With coastal needs continuing to grow, we can learn from nature’s history for ways to strengthen our coastlines. While we often think about how barrier islands protect the coast from storms, coastal cheniers and forests across Louisiana are also essential in providing that protection. These coastal forests are often found on shell ridges known as cheniers.
French for “place of oaks”, cheniers act as storm barriers, prevent saltwater intrusion, and provide wildlife habitat for migratory birds and butterflies [1,3]. Cheniers along Louisiana’s coast extend from Cameron Parish in the west to Iberia Parish” . Due to their higher relief, or height above sea level, a large majority of these areas were cleared for human development uses such as highways, agriculture, and oil and gas . Louisiana originally hosted 100,000 to 500,000 acres of chenier, but today only 2,000 to 10,000 acres remain .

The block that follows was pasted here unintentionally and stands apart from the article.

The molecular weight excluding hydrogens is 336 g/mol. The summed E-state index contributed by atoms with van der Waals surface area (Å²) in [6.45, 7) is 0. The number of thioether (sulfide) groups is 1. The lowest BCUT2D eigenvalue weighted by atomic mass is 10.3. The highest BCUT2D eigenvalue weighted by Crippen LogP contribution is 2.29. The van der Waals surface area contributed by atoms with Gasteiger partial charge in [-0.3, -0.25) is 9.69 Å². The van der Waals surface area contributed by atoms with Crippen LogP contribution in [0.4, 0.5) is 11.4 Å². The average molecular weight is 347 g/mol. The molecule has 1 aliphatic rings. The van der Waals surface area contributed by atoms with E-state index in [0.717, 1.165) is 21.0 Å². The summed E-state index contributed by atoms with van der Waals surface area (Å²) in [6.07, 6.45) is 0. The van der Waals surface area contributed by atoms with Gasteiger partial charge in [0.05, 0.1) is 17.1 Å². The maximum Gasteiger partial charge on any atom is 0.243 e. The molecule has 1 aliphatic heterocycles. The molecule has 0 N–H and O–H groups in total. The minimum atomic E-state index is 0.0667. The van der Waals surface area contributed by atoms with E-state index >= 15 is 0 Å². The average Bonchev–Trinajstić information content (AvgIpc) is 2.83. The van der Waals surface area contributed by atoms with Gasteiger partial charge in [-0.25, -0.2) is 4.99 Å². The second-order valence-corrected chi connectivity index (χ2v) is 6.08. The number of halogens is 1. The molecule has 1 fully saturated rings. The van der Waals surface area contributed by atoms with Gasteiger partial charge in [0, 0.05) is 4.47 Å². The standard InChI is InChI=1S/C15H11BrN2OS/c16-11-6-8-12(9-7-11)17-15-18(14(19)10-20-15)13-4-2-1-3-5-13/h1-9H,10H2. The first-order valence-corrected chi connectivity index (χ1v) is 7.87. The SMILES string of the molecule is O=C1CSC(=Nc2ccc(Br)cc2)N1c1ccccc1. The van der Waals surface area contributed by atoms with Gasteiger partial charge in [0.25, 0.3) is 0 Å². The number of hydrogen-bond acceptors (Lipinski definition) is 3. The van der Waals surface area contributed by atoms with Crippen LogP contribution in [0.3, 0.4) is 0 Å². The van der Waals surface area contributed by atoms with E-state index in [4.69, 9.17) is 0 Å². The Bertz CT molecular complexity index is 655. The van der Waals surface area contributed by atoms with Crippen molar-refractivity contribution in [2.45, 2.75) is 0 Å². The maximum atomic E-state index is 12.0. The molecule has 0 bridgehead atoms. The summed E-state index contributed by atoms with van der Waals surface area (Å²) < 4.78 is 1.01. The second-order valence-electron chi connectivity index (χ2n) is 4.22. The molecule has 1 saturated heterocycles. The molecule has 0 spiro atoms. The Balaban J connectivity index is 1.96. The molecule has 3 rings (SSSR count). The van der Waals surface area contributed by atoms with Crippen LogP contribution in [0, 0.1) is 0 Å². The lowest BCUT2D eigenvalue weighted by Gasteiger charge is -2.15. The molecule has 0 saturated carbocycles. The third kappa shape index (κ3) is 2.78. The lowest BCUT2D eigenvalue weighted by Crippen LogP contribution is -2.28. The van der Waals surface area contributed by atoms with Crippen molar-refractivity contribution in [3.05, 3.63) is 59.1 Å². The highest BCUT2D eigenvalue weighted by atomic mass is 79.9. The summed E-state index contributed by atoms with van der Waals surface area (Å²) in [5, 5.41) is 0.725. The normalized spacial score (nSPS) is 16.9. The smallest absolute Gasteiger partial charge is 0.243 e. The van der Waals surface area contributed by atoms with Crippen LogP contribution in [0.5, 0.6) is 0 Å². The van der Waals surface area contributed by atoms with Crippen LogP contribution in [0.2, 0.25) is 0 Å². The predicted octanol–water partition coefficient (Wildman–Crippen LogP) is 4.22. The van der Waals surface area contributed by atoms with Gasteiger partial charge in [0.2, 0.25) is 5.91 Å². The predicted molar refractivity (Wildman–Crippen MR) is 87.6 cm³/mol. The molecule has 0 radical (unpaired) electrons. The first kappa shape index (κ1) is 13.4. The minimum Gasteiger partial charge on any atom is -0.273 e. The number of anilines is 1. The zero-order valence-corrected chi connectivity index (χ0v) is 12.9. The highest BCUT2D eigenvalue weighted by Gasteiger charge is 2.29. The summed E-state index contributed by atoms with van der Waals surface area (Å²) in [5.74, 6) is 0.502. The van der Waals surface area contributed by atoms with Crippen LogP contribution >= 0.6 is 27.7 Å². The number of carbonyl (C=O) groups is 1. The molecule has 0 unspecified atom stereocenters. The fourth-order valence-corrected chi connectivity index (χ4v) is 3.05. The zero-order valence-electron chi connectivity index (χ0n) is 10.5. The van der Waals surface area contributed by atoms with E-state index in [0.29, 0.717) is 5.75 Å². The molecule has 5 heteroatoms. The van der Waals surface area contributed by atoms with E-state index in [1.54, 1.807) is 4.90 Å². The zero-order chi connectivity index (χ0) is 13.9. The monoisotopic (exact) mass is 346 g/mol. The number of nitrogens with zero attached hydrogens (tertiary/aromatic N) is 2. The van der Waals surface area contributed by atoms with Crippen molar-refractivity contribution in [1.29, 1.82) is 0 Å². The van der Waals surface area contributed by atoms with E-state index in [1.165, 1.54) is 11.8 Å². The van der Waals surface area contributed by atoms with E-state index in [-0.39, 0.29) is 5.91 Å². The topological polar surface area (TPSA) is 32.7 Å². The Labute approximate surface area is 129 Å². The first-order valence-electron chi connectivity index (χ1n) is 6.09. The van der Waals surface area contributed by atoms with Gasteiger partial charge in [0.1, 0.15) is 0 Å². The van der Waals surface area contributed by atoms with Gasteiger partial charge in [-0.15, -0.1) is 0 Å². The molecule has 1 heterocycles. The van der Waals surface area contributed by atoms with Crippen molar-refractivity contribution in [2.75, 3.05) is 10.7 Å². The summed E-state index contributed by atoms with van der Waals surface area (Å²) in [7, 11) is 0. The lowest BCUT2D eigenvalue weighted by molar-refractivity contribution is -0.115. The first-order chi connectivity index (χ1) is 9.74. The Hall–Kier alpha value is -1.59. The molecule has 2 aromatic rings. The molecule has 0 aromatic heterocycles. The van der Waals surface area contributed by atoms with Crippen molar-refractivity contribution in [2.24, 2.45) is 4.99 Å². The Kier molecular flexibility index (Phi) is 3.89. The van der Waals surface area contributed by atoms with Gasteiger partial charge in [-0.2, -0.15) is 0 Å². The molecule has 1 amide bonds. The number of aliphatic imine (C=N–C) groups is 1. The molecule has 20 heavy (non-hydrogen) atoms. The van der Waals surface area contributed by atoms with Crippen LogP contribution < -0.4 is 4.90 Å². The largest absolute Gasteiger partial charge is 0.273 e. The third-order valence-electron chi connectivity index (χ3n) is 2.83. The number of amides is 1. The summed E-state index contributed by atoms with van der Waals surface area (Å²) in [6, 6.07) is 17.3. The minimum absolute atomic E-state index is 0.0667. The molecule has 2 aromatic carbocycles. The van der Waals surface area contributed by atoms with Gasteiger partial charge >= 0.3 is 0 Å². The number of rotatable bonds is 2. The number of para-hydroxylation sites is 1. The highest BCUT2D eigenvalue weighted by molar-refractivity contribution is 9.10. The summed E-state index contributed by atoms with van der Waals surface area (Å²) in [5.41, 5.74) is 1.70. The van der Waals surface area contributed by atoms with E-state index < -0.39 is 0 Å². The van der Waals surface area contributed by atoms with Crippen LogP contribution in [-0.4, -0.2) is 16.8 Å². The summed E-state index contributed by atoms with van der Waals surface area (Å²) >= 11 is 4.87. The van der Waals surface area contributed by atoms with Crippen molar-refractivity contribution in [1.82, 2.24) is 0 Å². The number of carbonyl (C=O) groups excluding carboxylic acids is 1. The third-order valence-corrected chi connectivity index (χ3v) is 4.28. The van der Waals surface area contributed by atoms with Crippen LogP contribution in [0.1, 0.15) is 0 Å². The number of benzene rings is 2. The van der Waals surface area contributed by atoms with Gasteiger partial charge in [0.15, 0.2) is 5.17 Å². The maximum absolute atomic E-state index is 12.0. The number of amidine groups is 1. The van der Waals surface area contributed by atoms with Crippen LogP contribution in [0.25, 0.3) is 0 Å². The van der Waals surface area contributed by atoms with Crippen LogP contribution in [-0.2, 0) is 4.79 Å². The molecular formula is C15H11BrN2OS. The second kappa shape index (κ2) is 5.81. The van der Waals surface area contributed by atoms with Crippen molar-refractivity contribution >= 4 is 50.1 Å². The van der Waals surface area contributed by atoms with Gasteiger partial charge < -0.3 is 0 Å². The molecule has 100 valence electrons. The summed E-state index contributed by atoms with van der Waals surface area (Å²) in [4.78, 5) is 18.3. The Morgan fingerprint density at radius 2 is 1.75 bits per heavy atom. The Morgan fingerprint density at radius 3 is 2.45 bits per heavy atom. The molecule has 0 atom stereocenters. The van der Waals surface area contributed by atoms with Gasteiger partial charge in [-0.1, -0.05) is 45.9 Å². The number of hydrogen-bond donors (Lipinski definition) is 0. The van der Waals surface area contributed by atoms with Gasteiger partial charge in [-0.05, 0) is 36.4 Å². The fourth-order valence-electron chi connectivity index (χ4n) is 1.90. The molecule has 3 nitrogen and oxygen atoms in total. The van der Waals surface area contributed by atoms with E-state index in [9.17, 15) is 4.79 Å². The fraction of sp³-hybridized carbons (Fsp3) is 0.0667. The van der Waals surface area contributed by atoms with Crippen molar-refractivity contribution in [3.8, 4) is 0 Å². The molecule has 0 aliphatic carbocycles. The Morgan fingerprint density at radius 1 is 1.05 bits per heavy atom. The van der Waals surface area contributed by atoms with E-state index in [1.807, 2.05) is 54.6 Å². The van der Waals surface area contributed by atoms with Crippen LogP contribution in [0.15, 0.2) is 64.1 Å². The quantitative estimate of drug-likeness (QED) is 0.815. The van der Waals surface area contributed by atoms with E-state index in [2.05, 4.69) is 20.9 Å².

While these numbers can be discouraging, local and state efforts are in place to conserve live-oak (Quercus virginiana) cheniers and coastal forests.
- CPRA’s Coastal Forest Conservation Initiative
- Audubon Society
- Bob’s Tree Preservation
- Live Oak Society
Louisiana is fortunate to have programs and organizations like this to conserve the coast and its natural abundance. These practices along with landowner, volunteer and citizen engagement are essential to coastal restoration. You may visit CWPPRA’s website lacoast.gov to learn how you can help Louisiana’s coastal wetlands!
Do your part to conserve our environment and help Louisiana’s coast!